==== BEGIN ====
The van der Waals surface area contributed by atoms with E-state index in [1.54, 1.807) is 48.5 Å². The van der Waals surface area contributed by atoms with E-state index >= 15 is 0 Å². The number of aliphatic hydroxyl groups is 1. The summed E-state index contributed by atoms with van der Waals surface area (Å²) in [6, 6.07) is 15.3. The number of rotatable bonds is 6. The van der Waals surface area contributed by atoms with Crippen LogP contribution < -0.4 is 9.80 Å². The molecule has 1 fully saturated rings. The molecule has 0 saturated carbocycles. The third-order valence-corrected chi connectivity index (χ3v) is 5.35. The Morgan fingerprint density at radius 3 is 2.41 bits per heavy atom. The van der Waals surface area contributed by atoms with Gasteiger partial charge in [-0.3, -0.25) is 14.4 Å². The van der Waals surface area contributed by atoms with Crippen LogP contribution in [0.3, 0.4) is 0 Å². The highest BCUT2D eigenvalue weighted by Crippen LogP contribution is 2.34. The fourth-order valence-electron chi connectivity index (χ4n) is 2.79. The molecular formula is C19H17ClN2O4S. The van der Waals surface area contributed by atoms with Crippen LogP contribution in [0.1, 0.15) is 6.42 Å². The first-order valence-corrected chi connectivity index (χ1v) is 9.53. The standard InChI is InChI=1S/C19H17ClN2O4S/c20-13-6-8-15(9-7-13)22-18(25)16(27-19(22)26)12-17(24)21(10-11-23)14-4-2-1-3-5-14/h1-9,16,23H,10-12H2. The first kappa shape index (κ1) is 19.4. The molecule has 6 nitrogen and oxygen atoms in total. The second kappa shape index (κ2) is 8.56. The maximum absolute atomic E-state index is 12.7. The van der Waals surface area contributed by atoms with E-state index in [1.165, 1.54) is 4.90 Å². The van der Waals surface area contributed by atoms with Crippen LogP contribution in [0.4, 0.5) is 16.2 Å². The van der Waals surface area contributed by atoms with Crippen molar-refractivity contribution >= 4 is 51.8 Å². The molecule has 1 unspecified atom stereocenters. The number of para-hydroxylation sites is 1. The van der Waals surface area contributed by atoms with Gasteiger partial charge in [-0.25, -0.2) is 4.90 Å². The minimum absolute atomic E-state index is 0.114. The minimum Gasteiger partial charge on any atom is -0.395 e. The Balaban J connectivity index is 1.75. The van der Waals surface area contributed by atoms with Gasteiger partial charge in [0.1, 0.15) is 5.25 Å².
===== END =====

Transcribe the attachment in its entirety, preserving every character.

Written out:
The van der Waals surface area contributed by atoms with E-state index in [1.54, 1.807) is 48.5 Å². The van der Waals surface area contributed by atoms with E-state index >= 15 is 0 Å². The number of aliphatic hydroxyl groups is 1. The summed E-state index contributed by atoms with van der Waals surface area (Å²) in [6, 6.07) is 15.3. The number of rotatable bonds is 6. The van der Waals surface area contributed by atoms with Crippen LogP contribution < -0.4 is 9.80 Å². The molecule has 1 fully saturated rings. The molecule has 0 saturated carbocycles. The third-order valence-corrected chi connectivity index (χ3v) is 5.35. The Morgan fingerprint density at radius 3 is 2.41 bits per heavy atom. The van der Waals surface area contributed by atoms with Gasteiger partial charge in [-0.3, -0.25) is 14.4 Å². The van der Waals surface area contributed by atoms with Crippen LogP contribution in [0.3, 0.4) is 0 Å². The highest BCUT2D eigenvalue weighted by Crippen LogP contribution is 2.34. The fourth-order valence-electron chi connectivity index (χ4n) is 2.79. The molecular formula is C19H17ClN2O4S. The van der Waals surface area contributed by atoms with Crippen LogP contribution in [0.1, 0.15) is 6.42 Å². The first-order valence-corrected chi connectivity index (χ1v) is 9.53. The standard InChI is InChI=1S/C19H17ClN2O4S/c20-13-6-8-15(9-7-13)22-18(25)16(27-19(22)26)12-17(24)21(10-11-23)14-4-2-1-3-5-14/h1-9,16,23H,10-12H2. The first kappa shape index (κ1) is 19.4. The molecule has 6 nitrogen and oxygen atoms in total. The second kappa shape index (κ2) is 8.56. The maximum absolute atomic E-state index is 12.7. The van der Waals surface area contributed by atoms with E-state index in [1.165, 1.54) is 4.90 Å². The van der Waals surface area contributed by atoms with Crippen LogP contribution in [0.4, 0.5) is 16.2 Å². The van der Waals surface area contributed by atoms with Crippen molar-refractivity contribution >= 4 is 51.8 Å². The molecule has 1 unspecified atom stereocenters. The number of para-hydroxylation sites is 1. The van der Waals surface area contributed by atoms with Gasteiger partial charge in [-0.25, -0.2) is 4.90 Å². The minimum absolute atomic E-state index is 0.114. The minimum Gasteiger partial charge on any atom is -0.395 e. The Balaban J connectivity index is 1.75. The van der Waals surface area contributed by atoms with Gasteiger partial charge in [0.1, 0.15) is 5.25 Å².